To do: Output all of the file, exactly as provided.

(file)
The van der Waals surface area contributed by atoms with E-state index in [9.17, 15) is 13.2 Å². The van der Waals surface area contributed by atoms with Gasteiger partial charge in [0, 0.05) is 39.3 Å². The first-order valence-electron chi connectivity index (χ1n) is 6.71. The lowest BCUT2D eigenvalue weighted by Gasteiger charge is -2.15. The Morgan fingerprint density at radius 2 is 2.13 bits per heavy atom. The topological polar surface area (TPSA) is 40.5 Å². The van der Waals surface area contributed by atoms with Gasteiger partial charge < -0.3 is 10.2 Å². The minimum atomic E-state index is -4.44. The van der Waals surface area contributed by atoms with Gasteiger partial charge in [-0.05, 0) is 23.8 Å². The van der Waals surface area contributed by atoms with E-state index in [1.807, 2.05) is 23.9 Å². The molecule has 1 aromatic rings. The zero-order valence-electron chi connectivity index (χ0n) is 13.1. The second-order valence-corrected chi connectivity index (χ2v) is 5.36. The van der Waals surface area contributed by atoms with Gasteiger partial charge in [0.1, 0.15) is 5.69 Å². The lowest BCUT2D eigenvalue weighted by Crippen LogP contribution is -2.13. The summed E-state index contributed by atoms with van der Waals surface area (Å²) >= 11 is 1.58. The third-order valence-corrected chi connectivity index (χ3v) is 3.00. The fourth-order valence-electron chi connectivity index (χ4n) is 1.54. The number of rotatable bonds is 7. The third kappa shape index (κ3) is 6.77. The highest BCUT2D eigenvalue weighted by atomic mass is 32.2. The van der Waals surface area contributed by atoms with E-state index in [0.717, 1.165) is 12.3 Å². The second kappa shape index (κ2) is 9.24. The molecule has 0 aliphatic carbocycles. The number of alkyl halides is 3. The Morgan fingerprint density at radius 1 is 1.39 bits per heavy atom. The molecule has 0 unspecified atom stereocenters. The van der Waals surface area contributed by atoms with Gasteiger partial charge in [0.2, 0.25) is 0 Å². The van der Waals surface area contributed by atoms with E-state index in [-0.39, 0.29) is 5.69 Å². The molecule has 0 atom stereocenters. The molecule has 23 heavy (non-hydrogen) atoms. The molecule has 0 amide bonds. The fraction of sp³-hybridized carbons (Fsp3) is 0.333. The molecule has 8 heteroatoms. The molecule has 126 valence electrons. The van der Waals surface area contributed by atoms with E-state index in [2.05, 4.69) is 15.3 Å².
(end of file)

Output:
The van der Waals surface area contributed by atoms with E-state index in [9.17, 15) is 13.2 Å². The van der Waals surface area contributed by atoms with Gasteiger partial charge in [0, 0.05) is 39.3 Å². The first-order valence-electron chi connectivity index (χ1n) is 6.71. The lowest BCUT2D eigenvalue weighted by Gasteiger charge is -2.15. The Morgan fingerprint density at radius 2 is 2.13 bits per heavy atom. The topological polar surface area (TPSA) is 40.5 Å². The van der Waals surface area contributed by atoms with Gasteiger partial charge < -0.3 is 10.2 Å². The minimum atomic E-state index is -4.44. The van der Waals surface area contributed by atoms with Gasteiger partial charge in [-0.05, 0) is 23.8 Å². The van der Waals surface area contributed by atoms with E-state index in [1.807, 2.05) is 23.9 Å². The molecule has 1 aromatic rings. The zero-order valence-electron chi connectivity index (χ0n) is 13.1. The second-order valence-corrected chi connectivity index (χ2v) is 5.36. The van der Waals surface area contributed by atoms with Gasteiger partial charge in [0.1, 0.15) is 5.69 Å². The lowest BCUT2D eigenvalue weighted by Crippen LogP contribution is -2.13. The summed E-state index contributed by atoms with van der Waals surface area (Å²) >= 11 is 1.58. The third-order valence-corrected chi connectivity index (χ3v) is 3.00. The fourth-order valence-electron chi connectivity index (χ4n) is 1.54. The number of rotatable bonds is 7. The third kappa shape index (κ3) is 6.77. The highest BCUT2D eigenvalue weighted by atomic mass is 32.2. The van der Waals surface area contributed by atoms with E-state index in [0.717, 1.165) is 12.3 Å². The second kappa shape index (κ2) is 9.24. The molecule has 0 aliphatic carbocycles. The number of alkyl halides is 3. The Morgan fingerprint density at radius 1 is 1.39 bits per heavy atom. The molecule has 0 unspecified atom stereocenters. The van der Waals surface area contributed by atoms with Gasteiger partial charge in [0.2, 0.25) is 0 Å². The van der Waals surface area contributed by atoms with E-state index in [-0.39, 0.29) is 5.69 Å². The molecule has 0 atom stereocenters. The molecule has 23 heavy (non-hydrogen) atoms. The molecule has 0 amide bonds. The fraction of sp³-hybridized carbons (Fsp3) is 0.333. The molecule has 8 heteroatoms. The molecule has 126 valence electrons. The van der Waals surface area contributed by atoms with E-state index in [2.05, 4.69) is 15.3 Å².